Coronavirus-resilient Neighbourhood will Appear in Albanian Capital

Tirana Riverside was designed by Stefano Boeri Architetti and SON-Group.
"This is the first neighbourhood in Europe to be designed in agreement with the government and the city authorities able to respond to the new needs of the post-Covid 19 pandemic phase as well as meeting all the sustainability requirements required by the current climate crisis," said Italian Architect Stefano Boeri, permanent partner of such projects, as ADD AWARDS and St. Petersburg Design Week.
Territory close to the Tirana River is designed for 12,000 residents. The idea was to create a walkable "neighbourhood city" that focuses on exercise and will include smart technologies and extensive roof gardens to help prevent the spread of coronavirus.
"This moment of great difficulty has made clear the need for a change of perspective in which humanity is forced to deeply review its relationship with nature and with the spaces it inhabits and transforms. We must think of a new era, more ecological and without fossil fuels, far from the normality that we knew before the spread of Covid-19: the normality that sadly contained the contributing factors of the situation in which we find ourselves now," said architects Stefano Boeri and Francesca Cesa Bianchi.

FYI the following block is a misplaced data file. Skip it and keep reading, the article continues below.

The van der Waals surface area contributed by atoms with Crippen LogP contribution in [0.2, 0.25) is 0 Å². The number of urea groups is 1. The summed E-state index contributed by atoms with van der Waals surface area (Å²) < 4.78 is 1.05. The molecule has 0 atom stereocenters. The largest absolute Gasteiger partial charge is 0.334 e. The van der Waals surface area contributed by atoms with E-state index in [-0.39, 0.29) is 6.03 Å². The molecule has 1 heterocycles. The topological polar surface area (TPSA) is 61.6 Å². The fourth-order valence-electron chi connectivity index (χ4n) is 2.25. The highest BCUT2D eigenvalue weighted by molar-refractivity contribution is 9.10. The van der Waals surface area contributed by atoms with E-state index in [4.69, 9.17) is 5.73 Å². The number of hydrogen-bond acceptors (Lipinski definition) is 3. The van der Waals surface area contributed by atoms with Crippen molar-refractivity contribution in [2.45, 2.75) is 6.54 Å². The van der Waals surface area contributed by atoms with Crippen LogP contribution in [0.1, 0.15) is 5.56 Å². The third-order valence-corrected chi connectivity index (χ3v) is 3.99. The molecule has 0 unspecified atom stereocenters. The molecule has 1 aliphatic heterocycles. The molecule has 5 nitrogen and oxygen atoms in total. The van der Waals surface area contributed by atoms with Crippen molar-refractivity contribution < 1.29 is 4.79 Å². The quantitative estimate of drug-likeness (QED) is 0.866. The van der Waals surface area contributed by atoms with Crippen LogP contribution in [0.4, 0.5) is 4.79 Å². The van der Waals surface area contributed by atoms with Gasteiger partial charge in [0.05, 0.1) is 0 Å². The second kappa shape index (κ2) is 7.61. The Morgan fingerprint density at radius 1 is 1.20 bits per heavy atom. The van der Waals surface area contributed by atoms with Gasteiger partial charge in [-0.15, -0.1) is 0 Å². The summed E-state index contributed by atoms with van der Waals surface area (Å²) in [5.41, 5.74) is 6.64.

Close open green spaces are accessible to all citizens, reducing the need for large movements with private petrol vehicle. To create resilience to coronavirus, residents of Tirana Riverside will have access to all "essential services" within a walkable distance. Along with offices and housing, the development will include a school and university centre. While the ground floors of the housing blocks will contain food vending machines, the roofs will be gardens that can be used by the residents.
"The direction to be taken is that of reducing urban congestion, expanding the common areas and bringing 'outside' what is today 'inside', providing every commercial reality of an outdoor area, with even wider sidewalks, cycle paths and increasingly narrow streets. Cities need to rediscover even more its open spaces creating an interconnected future capable of desynchronising the city's rhythm, avoiding big fluxes of workers and improving open-air green spaces," said Boeri and Bianchi.